Jasmine Garner celebrates a goal during the 2023 NAB AFLW Grand Final between North Melbourne and Brisbane at Ikon Park on December 3, 2023. Picture: AFL Photos

Can they live up to their potential?

Port Adelaide has said goodbye to inaugural captain Erin Phillips, with Janelle Cuthbertson named to lead the side this year, but the talent packed into the list even without Phillips has huge potential. Finding a way to harness that talent, which has recently added the likes of Shineah Goody and Kirsty Lamb, and add a level of composure in-game will be the big focus for the Power this year. They made some strides in 2023, but still faltered in key moments, particularly against West Coast and Gold Coast. Success this year is not necessarily about qualifying for finals – although that will certainly be a target – rather, it is important that they become a reliable team game to game.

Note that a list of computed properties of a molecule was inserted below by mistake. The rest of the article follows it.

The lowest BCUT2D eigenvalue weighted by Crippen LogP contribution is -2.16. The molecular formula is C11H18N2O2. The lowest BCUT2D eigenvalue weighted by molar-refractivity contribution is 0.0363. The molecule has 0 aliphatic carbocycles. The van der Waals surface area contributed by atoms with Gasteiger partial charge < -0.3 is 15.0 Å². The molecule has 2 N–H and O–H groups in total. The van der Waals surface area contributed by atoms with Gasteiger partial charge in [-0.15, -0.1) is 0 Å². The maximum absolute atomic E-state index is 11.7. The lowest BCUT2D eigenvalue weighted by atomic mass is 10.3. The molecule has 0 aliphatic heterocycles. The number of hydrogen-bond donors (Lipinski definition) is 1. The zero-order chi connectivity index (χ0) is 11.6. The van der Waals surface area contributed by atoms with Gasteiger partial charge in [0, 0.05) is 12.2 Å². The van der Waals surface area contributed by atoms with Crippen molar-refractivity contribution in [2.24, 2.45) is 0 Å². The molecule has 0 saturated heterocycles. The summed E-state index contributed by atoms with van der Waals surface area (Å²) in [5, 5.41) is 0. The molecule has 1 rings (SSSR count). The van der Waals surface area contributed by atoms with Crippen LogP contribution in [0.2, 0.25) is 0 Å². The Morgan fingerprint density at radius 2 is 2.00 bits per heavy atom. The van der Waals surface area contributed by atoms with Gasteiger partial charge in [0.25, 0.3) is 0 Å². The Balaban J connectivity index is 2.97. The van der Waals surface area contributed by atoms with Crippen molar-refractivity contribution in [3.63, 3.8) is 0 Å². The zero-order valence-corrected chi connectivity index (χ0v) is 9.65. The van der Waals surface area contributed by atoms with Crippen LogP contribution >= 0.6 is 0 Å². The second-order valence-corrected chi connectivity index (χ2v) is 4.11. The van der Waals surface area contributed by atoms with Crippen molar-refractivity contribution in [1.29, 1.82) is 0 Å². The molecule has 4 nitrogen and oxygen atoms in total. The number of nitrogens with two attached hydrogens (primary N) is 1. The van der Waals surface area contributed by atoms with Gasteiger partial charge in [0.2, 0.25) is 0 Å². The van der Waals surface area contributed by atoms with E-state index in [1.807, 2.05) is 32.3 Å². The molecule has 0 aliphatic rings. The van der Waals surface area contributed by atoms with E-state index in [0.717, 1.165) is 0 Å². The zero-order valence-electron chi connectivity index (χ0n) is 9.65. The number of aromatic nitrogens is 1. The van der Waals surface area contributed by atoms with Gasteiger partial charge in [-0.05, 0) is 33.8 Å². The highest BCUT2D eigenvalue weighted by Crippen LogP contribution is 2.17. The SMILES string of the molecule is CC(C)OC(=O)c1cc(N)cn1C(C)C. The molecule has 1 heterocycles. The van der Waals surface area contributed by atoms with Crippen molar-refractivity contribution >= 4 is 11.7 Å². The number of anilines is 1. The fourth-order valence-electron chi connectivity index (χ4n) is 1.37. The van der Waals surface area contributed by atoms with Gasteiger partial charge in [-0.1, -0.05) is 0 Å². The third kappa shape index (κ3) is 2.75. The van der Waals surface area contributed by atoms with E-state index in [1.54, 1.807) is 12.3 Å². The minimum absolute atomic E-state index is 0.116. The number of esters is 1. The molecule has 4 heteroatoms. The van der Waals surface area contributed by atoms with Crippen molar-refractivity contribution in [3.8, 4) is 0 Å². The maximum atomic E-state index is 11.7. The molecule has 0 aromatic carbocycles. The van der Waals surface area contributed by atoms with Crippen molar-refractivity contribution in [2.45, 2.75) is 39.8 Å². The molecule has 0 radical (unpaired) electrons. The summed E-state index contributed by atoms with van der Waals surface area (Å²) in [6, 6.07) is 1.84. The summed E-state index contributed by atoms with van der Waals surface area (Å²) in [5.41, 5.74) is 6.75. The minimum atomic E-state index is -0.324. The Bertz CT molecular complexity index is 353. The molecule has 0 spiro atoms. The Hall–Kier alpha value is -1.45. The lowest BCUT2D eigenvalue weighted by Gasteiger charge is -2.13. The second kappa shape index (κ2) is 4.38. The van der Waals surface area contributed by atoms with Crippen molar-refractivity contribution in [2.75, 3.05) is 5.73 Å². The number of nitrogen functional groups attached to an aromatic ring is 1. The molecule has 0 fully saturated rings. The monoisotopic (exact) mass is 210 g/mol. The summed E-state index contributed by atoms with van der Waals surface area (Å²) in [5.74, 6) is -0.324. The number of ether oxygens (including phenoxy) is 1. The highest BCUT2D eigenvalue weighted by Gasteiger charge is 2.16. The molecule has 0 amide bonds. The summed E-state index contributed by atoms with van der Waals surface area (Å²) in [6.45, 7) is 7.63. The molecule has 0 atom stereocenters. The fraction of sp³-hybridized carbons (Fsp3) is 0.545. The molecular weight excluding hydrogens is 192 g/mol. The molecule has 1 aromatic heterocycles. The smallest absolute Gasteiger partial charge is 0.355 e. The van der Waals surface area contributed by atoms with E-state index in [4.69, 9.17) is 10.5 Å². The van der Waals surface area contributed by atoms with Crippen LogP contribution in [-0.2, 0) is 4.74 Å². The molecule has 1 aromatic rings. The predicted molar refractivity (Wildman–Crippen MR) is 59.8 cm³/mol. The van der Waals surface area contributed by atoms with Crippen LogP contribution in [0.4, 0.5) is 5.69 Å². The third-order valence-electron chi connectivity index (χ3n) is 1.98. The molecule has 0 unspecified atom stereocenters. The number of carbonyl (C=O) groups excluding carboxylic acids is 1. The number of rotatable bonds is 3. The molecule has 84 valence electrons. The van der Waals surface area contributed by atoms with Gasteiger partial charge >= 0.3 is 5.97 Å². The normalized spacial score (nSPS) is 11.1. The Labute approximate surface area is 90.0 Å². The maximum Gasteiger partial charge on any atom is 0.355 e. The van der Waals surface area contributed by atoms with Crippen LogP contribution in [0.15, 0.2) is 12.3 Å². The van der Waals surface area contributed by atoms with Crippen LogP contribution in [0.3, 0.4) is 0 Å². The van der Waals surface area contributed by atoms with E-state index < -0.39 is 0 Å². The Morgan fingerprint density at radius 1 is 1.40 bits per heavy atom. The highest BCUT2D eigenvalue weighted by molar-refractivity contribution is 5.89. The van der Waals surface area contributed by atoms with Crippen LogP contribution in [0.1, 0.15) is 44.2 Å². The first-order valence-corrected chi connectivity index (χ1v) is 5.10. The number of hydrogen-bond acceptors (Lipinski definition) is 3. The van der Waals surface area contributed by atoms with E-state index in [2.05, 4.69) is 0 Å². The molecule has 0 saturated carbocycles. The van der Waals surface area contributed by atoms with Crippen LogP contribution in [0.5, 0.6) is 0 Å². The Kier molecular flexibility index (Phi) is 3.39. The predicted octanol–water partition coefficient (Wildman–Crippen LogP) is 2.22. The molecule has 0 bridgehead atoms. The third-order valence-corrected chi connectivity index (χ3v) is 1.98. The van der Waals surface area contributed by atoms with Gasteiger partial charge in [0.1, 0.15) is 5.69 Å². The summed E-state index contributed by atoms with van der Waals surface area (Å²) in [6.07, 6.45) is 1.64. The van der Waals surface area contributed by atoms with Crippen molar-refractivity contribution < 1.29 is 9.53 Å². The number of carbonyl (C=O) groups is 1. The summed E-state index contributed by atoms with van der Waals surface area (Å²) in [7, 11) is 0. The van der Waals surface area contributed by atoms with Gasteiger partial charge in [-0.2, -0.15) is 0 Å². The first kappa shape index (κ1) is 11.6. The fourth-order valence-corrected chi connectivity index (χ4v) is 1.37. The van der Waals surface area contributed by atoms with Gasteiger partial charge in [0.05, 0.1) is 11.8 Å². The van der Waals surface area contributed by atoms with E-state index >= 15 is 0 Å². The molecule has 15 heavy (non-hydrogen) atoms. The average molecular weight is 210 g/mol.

Janelle Cuthbertson handballs during Port Adelaide's clash against West Coast in round five, 2023. Picture: Getty Images

Was it injuries or gameplan?

Backing up its first finals appearance last year proved too much for Richmond. Injuries did mar the club's season, forcing it to use two train-on players in later rounds, but the reality is that most of their stars played plenty of footy. Katie Brennan, Monique Conti, Kate Dempsey, Grace Egan, and Eilish Sheerin played every game, while Caitlin Greiser and Gabby Seymour played nine and eight respectively. Where the Tigers were really hurt last year was a lack of pressure, averaging the second-fewest tackles and equal-third-fewest tackles inside 50 across the competition, and it's tough to maintain territory if you're not putting pressure on the opposition. This year will tell us whether the injury concerns were truly the reason behind the Tigers' struggles, or if it's something more endemic in their system itself.